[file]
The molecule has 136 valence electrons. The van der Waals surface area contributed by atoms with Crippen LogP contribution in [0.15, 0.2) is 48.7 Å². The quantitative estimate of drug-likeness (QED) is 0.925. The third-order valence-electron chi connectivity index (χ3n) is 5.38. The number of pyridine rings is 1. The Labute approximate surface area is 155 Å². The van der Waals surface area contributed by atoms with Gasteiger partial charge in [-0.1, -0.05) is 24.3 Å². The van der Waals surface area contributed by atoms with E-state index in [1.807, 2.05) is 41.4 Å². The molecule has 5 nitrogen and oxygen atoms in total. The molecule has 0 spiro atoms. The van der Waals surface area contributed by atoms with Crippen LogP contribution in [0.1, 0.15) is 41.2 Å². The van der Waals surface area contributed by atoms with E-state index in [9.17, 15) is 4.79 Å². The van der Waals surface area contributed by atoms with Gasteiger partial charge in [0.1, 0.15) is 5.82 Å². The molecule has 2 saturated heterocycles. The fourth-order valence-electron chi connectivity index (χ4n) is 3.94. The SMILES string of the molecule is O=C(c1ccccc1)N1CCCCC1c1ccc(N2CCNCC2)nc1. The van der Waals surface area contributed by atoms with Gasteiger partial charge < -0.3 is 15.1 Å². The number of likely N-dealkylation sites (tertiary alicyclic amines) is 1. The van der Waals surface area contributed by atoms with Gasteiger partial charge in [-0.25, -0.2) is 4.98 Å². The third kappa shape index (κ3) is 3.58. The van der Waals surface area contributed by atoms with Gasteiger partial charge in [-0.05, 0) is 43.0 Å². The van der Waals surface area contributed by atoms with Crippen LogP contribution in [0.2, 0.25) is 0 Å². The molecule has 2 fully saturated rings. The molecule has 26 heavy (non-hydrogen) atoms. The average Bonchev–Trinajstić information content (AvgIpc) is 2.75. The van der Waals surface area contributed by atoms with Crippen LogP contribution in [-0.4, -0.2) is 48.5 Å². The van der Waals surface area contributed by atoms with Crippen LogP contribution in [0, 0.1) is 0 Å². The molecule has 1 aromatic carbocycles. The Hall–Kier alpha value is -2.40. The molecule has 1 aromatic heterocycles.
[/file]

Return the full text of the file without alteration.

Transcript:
The molecule has 136 valence electrons. The van der Waals surface area contributed by atoms with Crippen LogP contribution in [0.15, 0.2) is 48.7 Å². The quantitative estimate of drug-likeness (QED) is 0.925. The third-order valence-electron chi connectivity index (χ3n) is 5.38. The number of pyridine rings is 1. The Labute approximate surface area is 155 Å². The van der Waals surface area contributed by atoms with Gasteiger partial charge in [-0.1, -0.05) is 24.3 Å². The van der Waals surface area contributed by atoms with E-state index in [1.807, 2.05) is 41.4 Å². The molecule has 5 nitrogen and oxygen atoms in total. The molecule has 0 spiro atoms. The van der Waals surface area contributed by atoms with Crippen LogP contribution in [0.1, 0.15) is 41.2 Å². The van der Waals surface area contributed by atoms with E-state index in [9.17, 15) is 4.79 Å². The van der Waals surface area contributed by atoms with Gasteiger partial charge in [0.1, 0.15) is 5.82 Å². The molecule has 2 saturated heterocycles. The fourth-order valence-electron chi connectivity index (χ4n) is 3.94. The SMILES string of the molecule is O=C(c1ccccc1)N1CCCCC1c1ccc(N2CCNCC2)nc1. The van der Waals surface area contributed by atoms with Gasteiger partial charge < -0.3 is 15.1 Å². The number of likely N-dealkylation sites (tertiary alicyclic amines) is 1. The van der Waals surface area contributed by atoms with Gasteiger partial charge in [-0.25, -0.2) is 4.98 Å². The third kappa shape index (κ3) is 3.58. The van der Waals surface area contributed by atoms with Gasteiger partial charge in [-0.05, 0) is 43.0 Å². The van der Waals surface area contributed by atoms with Crippen LogP contribution in [0.2, 0.25) is 0 Å². The molecule has 2 fully saturated rings. The molecule has 26 heavy (non-hydrogen) atoms. The average Bonchev–Trinajstić information content (AvgIpc) is 2.75. The van der Waals surface area contributed by atoms with Crippen LogP contribution in [-0.4, -0.2) is 48.5 Å². The van der Waals surface area contributed by atoms with Crippen LogP contribution in [0, 0.1) is 0 Å². The molecule has 1 aromatic carbocycles. The Hall–Kier alpha value is -2.40. The molecule has 1 aromatic heterocycles.